By guest blogger Mo CostandiMindfulness is a form of meditation that encourages self-awareness by focusing attention on one's thoughts and sensations in a non-judgemental way. The practice is associated with various health benefits, and its popularity has grown enormously in recent years, due largely to endorsement from celebrities such as Oprah Winfrey and Deepak Chopra.Today, mindfulness meditation forms the basis of therapeutic interventions for a wide variety of physical and psychological ai........ Read more »

Wilson, B., Mickes, L., Stolarz-Fantino, S., Evrard, M., & Fantino, E. (2015) Increased False-Memory Susceptibility After Mindfulness Meditation. Psychological Science, 26(10), 1567-1573. DOI: 10.1177/0956797615593705  

  • October 17, 2015
  • 08:02 AM

Guilt-prone people are highly skilled at recognising other people's emotions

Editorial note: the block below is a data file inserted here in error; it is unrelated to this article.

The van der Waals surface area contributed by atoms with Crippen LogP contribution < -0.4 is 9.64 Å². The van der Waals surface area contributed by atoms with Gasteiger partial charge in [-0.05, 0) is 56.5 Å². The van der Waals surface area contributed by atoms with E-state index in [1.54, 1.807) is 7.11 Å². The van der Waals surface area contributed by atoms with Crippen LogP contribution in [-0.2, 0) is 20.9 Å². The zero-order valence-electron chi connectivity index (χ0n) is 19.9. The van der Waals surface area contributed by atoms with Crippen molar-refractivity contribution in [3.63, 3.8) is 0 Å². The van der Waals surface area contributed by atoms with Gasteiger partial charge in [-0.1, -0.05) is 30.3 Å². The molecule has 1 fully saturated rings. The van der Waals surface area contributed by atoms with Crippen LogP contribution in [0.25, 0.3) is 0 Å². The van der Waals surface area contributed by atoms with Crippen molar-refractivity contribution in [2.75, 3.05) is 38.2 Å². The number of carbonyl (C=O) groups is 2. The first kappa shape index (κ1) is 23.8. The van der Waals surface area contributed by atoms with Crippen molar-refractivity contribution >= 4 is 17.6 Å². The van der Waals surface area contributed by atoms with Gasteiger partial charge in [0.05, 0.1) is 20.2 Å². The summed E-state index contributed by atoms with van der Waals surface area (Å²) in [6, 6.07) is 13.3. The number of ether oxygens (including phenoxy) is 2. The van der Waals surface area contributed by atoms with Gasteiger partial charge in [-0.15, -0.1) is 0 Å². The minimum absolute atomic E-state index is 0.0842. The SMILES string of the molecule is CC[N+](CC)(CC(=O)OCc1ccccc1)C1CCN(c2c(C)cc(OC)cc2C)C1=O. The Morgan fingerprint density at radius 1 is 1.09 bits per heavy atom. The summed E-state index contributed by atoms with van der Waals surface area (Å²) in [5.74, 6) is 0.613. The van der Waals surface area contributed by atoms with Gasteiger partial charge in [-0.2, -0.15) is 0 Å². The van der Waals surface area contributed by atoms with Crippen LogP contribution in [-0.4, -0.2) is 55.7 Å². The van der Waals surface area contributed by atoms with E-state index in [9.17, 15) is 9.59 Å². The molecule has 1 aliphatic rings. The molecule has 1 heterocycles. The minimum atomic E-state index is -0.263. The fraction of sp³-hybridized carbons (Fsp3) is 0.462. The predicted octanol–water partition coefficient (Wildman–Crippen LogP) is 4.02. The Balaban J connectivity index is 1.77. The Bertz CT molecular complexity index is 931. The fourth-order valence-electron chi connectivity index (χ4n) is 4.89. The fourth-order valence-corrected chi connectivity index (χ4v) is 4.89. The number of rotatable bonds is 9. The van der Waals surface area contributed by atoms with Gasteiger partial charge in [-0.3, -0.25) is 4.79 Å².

by BPS Research Digest in BPS Research Digest

It's not pleasant to feel perpetually that you're responsible for mishaps and screw-ups, but some people do. Psychologists recognise this as a distinct trait, which they call "guilt-proneness" and now they've discovered that it tends to go hand in hand with an enhanced ability to recognise other people's emotions, at least from their facial expressions.For the new study published in Cognition and Emotion, Matt Treeby and his colleagues asked 363 people (mostly students; average age 27) to s........ Read more »

  • October 16, 2015
  • 04:50 AM

When you're sitting in a car, things appear closer than they really are

by BPS Research Digest in BPS Research Digest

Psychologists have known for some time that how we perceive the world is influenced by our physical capacity to act in it. For example, hills look steeper when you've got a heavy bag on your back. Objects seem nearer when you're holding a tool that allows you to reach further. Now Birte Moeller and her colleagues have extended this line of research to study how sitting in a stationary car affects people's perceptions of distance. Their findings, published recently in Psychonomic Bulletin and Rev........ Read more »